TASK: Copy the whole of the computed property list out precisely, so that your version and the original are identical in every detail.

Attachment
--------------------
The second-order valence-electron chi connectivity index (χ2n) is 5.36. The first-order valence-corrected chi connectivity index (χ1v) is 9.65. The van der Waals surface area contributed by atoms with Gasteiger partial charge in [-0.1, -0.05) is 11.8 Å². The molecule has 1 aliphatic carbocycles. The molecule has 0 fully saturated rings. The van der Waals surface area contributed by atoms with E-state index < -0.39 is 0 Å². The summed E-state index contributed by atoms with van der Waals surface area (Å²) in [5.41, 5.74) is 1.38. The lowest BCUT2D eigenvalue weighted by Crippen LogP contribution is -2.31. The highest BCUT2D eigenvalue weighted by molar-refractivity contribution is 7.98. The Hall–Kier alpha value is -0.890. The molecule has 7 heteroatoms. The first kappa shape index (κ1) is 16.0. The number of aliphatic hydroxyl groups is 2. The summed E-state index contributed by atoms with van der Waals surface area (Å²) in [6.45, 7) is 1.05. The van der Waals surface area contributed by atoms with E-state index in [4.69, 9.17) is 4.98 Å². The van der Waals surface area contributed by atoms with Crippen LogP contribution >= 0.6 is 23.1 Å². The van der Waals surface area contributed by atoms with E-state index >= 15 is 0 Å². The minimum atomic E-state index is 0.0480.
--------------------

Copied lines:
The second-order valence-electron chi connectivity index (χ2n) is 5.36. The first-order valence-corrected chi connectivity index (χ1v) is 9.65. The van der Waals surface area contributed by atoms with Gasteiger partial charge in [-0.1, -0.05) is 11.8 Å². The molecule has 1 aliphatic carbocycles. The molecule has 0 fully saturated rings. The van der Waals surface area contributed by atoms with E-state index < -0.39 is 0 Å². The summed E-state index contributed by atoms with van der Waals surface area (Å²) in [5.41, 5.74) is 1.38. The lowest BCUT2D eigenvalue weighted by Crippen LogP contribution is -2.31. The highest BCUT2D eigenvalue weighted by molar-refractivity contribution is 7.98. The Hall–Kier alpha value is -0.890. The molecule has 7 heteroatoms. The first kappa shape index (κ1) is 16.0. The number of aliphatic hydroxyl groups is 2. The summed E-state index contributed by atoms with van der Waals surface area (Å²) in [6.45, 7) is 1.05. The van der Waals surface area contributed by atoms with E-state index in [4.69, 9.17) is 4.98 Å². The van der Waals surface area contributed by atoms with Crippen LogP contribution >= 0.6 is 23.1 Å². The van der Waals surface area contributed by atoms with E-state index >= 15 is 0 Å². The minimum atomic E-state index is 0.0480.